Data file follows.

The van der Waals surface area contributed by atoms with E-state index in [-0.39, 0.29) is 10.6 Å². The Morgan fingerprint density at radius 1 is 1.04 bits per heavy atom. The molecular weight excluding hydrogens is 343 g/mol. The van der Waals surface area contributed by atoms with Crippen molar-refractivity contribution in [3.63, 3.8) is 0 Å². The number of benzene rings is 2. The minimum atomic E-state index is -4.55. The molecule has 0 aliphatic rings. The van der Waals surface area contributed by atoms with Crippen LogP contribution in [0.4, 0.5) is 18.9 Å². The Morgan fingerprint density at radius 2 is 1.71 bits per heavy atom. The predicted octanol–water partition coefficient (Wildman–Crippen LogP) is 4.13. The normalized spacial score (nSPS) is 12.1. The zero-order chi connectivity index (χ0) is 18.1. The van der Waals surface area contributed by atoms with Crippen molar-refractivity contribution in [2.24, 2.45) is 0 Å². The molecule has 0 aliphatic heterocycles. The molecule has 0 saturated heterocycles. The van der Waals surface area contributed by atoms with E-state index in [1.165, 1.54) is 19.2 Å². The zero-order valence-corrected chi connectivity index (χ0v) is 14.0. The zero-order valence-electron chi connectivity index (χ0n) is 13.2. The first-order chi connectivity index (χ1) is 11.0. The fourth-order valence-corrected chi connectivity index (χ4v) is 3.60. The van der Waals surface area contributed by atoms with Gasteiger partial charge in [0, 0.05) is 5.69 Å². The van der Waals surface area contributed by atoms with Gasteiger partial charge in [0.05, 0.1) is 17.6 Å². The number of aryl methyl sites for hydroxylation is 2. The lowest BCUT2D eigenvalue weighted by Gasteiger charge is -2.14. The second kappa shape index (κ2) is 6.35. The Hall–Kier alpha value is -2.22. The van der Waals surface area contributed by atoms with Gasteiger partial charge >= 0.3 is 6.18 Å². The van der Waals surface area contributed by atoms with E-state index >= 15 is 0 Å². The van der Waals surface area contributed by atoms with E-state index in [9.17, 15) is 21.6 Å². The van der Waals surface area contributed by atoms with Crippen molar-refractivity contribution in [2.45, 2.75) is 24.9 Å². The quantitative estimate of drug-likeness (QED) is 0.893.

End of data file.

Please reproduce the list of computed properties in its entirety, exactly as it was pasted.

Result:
The van der Waals surface area contributed by atoms with E-state index in [-0.39, 0.29) is 10.6 Å². The Morgan fingerprint density at radius 1 is 1.04 bits per heavy atom. The molecular weight excluding hydrogens is 343 g/mol. The van der Waals surface area contributed by atoms with Crippen molar-refractivity contribution in [3.63, 3.8) is 0 Å². The number of benzene rings is 2. The minimum atomic E-state index is -4.55. The molecule has 0 aliphatic rings. The van der Waals surface area contributed by atoms with Crippen LogP contribution in [0.4, 0.5) is 18.9 Å². The Morgan fingerprint density at radius 2 is 1.71 bits per heavy atom. The predicted octanol–water partition coefficient (Wildman–Crippen LogP) is 4.13. The normalized spacial score (nSPS) is 12.1. The zero-order chi connectivity index (χ0) is 18.1. The van der Waals surface area contributed by atoms with Crippen molar-refractivity contribution in [2.24, 2.45) is 0 Å². The molecule has 0 aliphatic heterocycles. The molecule has 0 saturated heterocycles. The van der Waals surface area contributed by atoms with E-state index in [1.165, 1.54) is 19.2 Å². The zero-order valence-corrected chi connectivity index (χ0v) is 14.0. The zero-order valence-electron chi connectivity index (χ0n) is 13.2. The first-order chi connectivity index (χ1) is 11.0. The fourth-order valence-corrected chi connectivity index (χ4v) is 3.60. The van der Waals surface area contributed by atoms with Gasteiger partial charge in [0, 0.05) is 5.69 Å². The van der Waals surface area contributed by atoms with Gasteiger partial charge in [0.05, 0.1) is 17.6 Å². The number of aryl methyl sites for hydroxylation is 2. The lowest BCUT2D eigenvalue weighted by Gasteiger charge is -2.14. The second kappa shape index (κ2) is 6.35. The Hall–Kier alpha value is -2.22. The van der Waals surface area contributed by atoms with Gasteiger partial charge >= 0.3 is 6.18 Å². The van der Waals surface area contributed by atoms with E-state index >= 15 is 0 Å². The van der Waals surface area contributed by atoms with E-state index in [9.17, 15) is 21.6 Å². The van der Waals surface area contributed by atoms with Crippen molar-refractivity contribution in [2.45, 2.75) is 24.9 Å². The quantitative estimate of drug-likeness (QED) is 0.893.